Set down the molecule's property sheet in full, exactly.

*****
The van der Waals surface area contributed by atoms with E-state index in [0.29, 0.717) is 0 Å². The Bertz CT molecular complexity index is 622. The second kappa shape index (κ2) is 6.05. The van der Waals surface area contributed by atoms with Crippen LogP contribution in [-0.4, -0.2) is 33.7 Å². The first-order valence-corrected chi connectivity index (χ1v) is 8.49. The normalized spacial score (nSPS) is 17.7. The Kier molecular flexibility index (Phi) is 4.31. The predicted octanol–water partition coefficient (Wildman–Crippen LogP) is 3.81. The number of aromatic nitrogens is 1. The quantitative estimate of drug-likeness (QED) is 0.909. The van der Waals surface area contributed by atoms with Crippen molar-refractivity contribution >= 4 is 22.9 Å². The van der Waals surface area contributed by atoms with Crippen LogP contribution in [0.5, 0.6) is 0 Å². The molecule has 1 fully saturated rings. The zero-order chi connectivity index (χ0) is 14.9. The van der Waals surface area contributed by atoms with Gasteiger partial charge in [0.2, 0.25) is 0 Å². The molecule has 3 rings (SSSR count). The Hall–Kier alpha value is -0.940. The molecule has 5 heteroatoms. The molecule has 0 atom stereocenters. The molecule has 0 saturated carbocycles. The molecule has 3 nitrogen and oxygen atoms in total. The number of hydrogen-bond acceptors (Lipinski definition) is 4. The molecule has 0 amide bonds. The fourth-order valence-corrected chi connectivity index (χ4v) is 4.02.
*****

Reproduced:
The van der Waals surface area contributed by atoms with E-state index in [0.29, 0.717) is 0 Å². The Bertz CT molecular complexity index is 622. The second kappa shape index (κ2) is 6.05. The van der Waals surface area contributed by atoms with Crippen LogP contribution in [-0.4, -0.2) is 33.7 Å². The first-order valence-corrected chi connectivity index (χ1v) is 8.49. The normalized spacial score (nSPS) is 17.7. The Kier molecular flexibility index (Phi) is 4.31. The predicted octanol–water partition coefficient (Wildman–Crippen LogP) is 3.81. The number of aromatic nitrogens is 1. The quantitative estimate of drug-likeness (QED) is 0.909. The van der Waals surface area contributed by atoms with Crippen molar-refractivity contribution >= 4 is 22.9 Å². The van der Waals surface area contributed by atoms with Crippen LogP contribution in [0.5, 0.6) is 0 Å². The molecule has 1 fully saturated rings. The zero-order chi connectivity index (χ0) is 14.9. The van der Waals surface area contributed by atoms with Gasteiger partial charge in [0.2, 0.25) is 0 Å². The molecule has 3 rings (SSSR count). The Hall–Kier alpha value is -0.940. The molecule has 5 heteroatoms. The molecule has 0 atom stereocenters. The molecule has 0 saturated carbocycles. The molecule has 3 nitrogen and oxygen atoms in total. The number of hydrogen-bond acceptors (Lipinski definition) is 4. The molecule has 0 amide bonds. The fourth-order valence-corrected chi connectivity index (χ4v) is 4.02.